Try to imagine being Mary Magdalene before she witnessed Jesus’ resurrection (Matt. 28:1). Luke tells us that she had once been in the grip of evil and Jesus delivered her, casting out seven demons (Luke 8:2). Who knows what the horrors of her life had been? Often identified as a prostitute forgiven by Jesus, though the New Testament never identifies her as such, she was certainly an outcast whose life Jesus had changed. Now she believed that Jesus was dead. She had seen his crucifixion and had now come to the tomb, Mark tells us, to anoint his body in burial (Mark 16:1). She clearly didn’t expect Jesus to rise from the dead. No one did. We can only imagine what she must have thought. Here was the man who had liberated her, forgiven her sins, given her dignity, transformed her life. Now he had died a criminal’s death.
Maybe she wondered if all Jesus had seemed to do for her was now undone. Maybe his forgiveness and her freedom were now called into question. Would the dark demons of her past return? Would she once again be treated as a social outcast? Was there any hope? Then she sees the empty tomb. She hears the angel’s announcement: “He is not here, for he has risen” (Matt. 28:6). She departs from the tomb trembling with joyful fear (v. 8). And then, in verse 9, she actually sees him, hears him! So she falls down, touches his feet, and worships him. He is alive, and that means she really is free. What assurance this must have given her!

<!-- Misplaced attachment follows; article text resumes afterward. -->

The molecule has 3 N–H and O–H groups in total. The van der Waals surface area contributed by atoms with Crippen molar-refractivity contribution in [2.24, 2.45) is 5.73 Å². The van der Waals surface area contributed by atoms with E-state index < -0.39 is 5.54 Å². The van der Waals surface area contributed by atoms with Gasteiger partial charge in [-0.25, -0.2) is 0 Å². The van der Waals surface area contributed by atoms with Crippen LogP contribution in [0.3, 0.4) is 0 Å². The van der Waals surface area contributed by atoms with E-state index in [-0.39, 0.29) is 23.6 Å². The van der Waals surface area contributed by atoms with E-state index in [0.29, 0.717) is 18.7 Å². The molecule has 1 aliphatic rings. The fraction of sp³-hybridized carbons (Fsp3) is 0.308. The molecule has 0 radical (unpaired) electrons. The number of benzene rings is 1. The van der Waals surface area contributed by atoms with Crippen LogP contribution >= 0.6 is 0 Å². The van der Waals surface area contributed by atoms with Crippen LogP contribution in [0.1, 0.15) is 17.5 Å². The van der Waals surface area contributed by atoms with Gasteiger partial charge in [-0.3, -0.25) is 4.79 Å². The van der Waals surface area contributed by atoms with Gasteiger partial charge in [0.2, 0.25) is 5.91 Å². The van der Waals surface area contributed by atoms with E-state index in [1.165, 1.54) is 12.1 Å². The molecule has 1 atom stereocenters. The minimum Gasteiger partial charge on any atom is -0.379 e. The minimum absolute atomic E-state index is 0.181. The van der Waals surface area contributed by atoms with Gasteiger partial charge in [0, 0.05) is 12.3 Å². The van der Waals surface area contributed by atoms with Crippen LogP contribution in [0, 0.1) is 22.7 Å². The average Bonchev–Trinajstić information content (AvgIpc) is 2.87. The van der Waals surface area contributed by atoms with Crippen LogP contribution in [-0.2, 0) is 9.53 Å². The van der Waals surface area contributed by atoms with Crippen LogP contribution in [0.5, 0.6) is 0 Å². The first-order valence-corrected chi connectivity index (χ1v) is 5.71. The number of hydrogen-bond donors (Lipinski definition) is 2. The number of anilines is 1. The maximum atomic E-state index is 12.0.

In John Bunyan’s famous allegory, The Pilgrim’s Progress, a man on a journey carries a large and heavy burden on his back. The burden represents the weight of his past: his sin and guilt. The one thing he wants is to have that burden loosed, but no one he sees, nor anything he tries, can remove it . . . until he comes to the cross. Then, the burden rolls off his back. But it does not roll just anywhere: significantly, it rolls down the hill into an open tomb. And the man sings out because he knows the man who died on that cross but then walked out of that grave took all his shame away.
The resurrection assures us of God’s forgiveness. It shows us that the burden of our past, including all our sin and guilt, has rolled off our shoulders and onto the scourged and bleeding back of Jesus so to be buried forever in his empty tomb! That’s why Paul says, “If Christ has not been raised, your faith is futile and you are still in your sins” (1 Cor. 15:17). But he has been raised. He “was delivered up for our trespasses and raised for our justification” (Rom. 4:25). Now we are free. The resurrection proclaims the complete sufficiency of his redemptive work for us. It is “the ‘Amen!’ of the Father upon the ‘It is finished!’ of the Son” (Herman Bavinck, Reformed Dogmatics 3:442). His resurrection declares our vindication. In the words of John Wilbur Chapman,
Living, He loved me; dying, He saved me;
Buried, He carried my sins far away;
Rising, He justified freely forever:
One day He’s coming—O glorious day!
Excerpted from With Jesus: Finding Your Place in the Story of Christ by Brian G. Hedges.